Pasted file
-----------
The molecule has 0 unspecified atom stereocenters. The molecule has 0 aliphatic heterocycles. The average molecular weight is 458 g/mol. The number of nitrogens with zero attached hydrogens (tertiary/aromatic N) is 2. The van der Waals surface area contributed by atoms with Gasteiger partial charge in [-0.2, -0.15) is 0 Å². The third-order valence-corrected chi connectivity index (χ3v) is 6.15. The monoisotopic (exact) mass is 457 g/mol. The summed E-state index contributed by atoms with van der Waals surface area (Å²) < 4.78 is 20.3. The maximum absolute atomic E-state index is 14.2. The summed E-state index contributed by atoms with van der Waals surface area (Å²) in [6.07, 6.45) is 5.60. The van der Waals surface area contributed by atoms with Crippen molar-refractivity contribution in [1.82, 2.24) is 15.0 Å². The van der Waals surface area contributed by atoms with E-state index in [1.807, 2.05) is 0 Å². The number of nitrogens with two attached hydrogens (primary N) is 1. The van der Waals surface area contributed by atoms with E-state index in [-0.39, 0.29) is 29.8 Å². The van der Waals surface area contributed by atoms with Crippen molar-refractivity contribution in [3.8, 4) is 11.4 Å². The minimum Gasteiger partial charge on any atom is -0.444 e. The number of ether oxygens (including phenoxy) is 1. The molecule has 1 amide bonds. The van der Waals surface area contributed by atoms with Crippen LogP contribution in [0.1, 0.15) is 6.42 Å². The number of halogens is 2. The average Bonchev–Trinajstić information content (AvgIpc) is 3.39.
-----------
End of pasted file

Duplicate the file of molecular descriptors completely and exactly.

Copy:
The molecule has 0 unspecified atom stereocenters. The molecule has 0 aliphatic heterocycles. The average molecular weight is 458 g/mol. The number of nitrogens with zero attached hydrogens (tertiary/aromatic N) is 2. The van der Waals surface area contributed by atoms with Gasteiger partial charge in [-0.2, -0.15) is 0 Å². The third-order valence-corrected chi connectivity index (χ3v) is 6.15. The monoisotopic (exact) mass is 457 g/mol. The summed E-state index contributed by atoms with van der Waals surface area (Å²) < 4.78 is 20.3. The maximum absolute atomic E-state index is 14.2. The summed E-state index contributed by atoms with van der Waals surface area (Å²) in [6.07, 6.45) is 5.60. The van der Waals surface area contributed by atoms with Crippen molar-refractivity contribution in [1.82, 2.24) is 15.0 Å². The van der Waals surface area contributed by atoms with E-state index in [1.807, 2.05) is 0 Å². The number of nitrogens with two attached hydrogens (primary N) is 1. The van der Waals surface area contributed by atoms with E-state index in [-0.39, 0.29) is 29.8 Å². The van der Waals surface area contributed by atoms with Crippen molar-refractivity contribution in [3.8, 4) is 11.4 Å². The minimum Gasteiger partial charge on any atom is -0.444 e. The number of ether oxygens (including phenoxy) is 1. The molecule has 1 amide bonds. The van der Waals surface area contributed by atoms with Crippen LogP contribution in [0.1, 0.15) is 6.42 Å². The number of halogens is 2. The average Bonchev–Trinajstić information content (AvgIpc) is 3.39.